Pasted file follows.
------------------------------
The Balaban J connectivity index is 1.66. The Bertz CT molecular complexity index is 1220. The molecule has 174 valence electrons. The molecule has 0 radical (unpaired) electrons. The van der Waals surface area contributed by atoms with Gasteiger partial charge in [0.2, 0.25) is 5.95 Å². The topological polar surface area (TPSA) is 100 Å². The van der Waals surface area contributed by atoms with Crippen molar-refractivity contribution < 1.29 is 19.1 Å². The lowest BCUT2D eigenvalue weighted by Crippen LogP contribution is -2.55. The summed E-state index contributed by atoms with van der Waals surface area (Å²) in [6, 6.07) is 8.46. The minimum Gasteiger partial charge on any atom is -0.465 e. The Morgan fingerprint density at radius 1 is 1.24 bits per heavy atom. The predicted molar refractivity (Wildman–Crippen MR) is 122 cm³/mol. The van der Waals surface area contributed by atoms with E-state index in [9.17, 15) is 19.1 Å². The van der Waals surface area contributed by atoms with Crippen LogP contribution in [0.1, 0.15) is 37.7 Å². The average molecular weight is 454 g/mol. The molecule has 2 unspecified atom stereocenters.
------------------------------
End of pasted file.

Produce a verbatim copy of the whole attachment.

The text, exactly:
The Balaban J connectivity index is 1.66. The Bertz CT molecular complexity index is 1220. The molecule has 174 valence electrons. The molecule has 0 radical (unpaired) electrons. The van der Waals surface area contributed by atoms with Gasteiger partial charge in [0.2, 0.25) is 5.95 Å². The topological polar surface area (TPSA) is 100 Å². The van der Waals surface area contributed by atoms with Crippen molar-refractivity contribution < 1.29 is 19.1 Å². The lowest BCUT2D eigenvalue weighted by Crippen LogP contribution is -2.55. The summed E-state index contributed by atoms with van der Waals surface area (Å²) in [6, 6.07) is 8.46. The minimum Gasteiger partial charge on any atom is -0.465 e. The Morgan fingerprint density at radius 1 is 1.24 bits per heavy atom. The predicted molar refractivity (Wildman–Crippen MR) is 122 cm³/mol. The van der Waals surface area contributed by atoms with E-state index in [9.17, 15) is 19.1 Å². The van der Waals surface area contributed by atoms with Crippen LogP contribution in [0.1, 0.15) is 37.7 Å². The average molecular weight is 454 g/mol. The molecule has 2 unspecified atom stereocenters.